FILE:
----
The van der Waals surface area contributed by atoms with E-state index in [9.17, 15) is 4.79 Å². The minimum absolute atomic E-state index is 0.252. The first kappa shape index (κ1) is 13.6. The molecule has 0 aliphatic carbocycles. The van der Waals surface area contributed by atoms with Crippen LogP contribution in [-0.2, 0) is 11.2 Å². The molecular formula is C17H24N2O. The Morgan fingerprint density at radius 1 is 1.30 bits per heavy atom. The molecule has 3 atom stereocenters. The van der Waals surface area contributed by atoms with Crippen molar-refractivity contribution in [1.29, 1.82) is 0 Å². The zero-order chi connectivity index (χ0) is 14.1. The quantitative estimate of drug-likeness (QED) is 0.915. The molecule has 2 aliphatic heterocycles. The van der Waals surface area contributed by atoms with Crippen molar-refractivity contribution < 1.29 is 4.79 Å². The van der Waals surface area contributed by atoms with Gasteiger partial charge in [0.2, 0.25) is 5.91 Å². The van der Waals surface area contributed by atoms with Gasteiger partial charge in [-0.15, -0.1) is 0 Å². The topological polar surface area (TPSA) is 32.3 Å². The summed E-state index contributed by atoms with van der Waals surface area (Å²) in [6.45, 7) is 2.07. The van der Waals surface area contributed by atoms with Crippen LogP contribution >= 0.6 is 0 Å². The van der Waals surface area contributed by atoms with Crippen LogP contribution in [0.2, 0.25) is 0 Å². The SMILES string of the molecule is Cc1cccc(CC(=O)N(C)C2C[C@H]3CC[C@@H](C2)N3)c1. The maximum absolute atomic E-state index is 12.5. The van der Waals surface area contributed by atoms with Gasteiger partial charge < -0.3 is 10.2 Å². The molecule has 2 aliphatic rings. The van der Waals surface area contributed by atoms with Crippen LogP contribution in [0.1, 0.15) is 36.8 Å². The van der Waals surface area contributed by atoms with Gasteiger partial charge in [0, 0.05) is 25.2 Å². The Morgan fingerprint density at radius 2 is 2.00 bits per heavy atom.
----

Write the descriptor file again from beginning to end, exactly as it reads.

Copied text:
The van der Waals surface area contributed by atoms with E-state index in [9.17, 15) is 4.79 Å². The minimum absolute atomic E-state index is 0.252. The first kappa shape index (κ1) is 13.6. The molecule has 0 aliphatic carbocycles. The van der Waals surface area contributed by atoms with Crippen LogP contribution in [-0.2, 0) is 11.2 Å². The molecular formula is C17H24N2O. The Morgan fingerprint density at radius 1 is 1.30 bits per heavy atom. The molecule has 3 atom stereocenters. The van der Waals surface area contributed by atoms with Crippen molar-refractivity contribution in [1.29, 1.82) is 0 Å². The zero-order chi connectivity index (χ0) is 14.1. The quantitative estimate of drug-likeness (QED) is 0.915. The molecule has 2 aliphatic heterocycles. The van der Waals surface area contributed by atoms with Crippen molar-refractivity contribution < 1.29 is 4.79 Å². The van der Waals surface area contributed by atoms with Gasteiger partial charge in [0.2, 0.25) is 5.91 Å². The van der Waals surface area contributed by atoms with Gasteiger partial charge in [-0.15, -0.1) is 0 Å². The topological polar surface area (TPSA) is 32.3 Å². The summed E-state index contributed by atoms with van der Waals surface area (Å²) in [6.45, 7) is 2.07. The van der Waals surface area contributed by atoms with Crippen LogP contribution >= 0.6 is 0 Å². The van der Waals surface area contributed by atoms with Crippen LogP contribution in [0.2, 0.25) is 0 Å². The SMILES string of the molecule is Cc1cccc(CC(=O)N(C)C2C[C@H]3CC[C@@H](C2)N3)c1. The maximum absolute atomic E-state index is 12.5. The van der Waals surface area contributed by atoms with Gasteiger partial charge < -0.3 is 10.2 Å². The molecule has 2 aliphatic rings. The van der Waals surface area contributed by atoms with Crippen LogP contribution in [0.1, 0.15) is 36.8 Å². The van der Waals surface area contributed by atoms with Gasteiger partial charge in [0, 0.05) is 25.2 Å². The Morgan fingerprint density at radius 2 is 2.00 bits per heavy atom.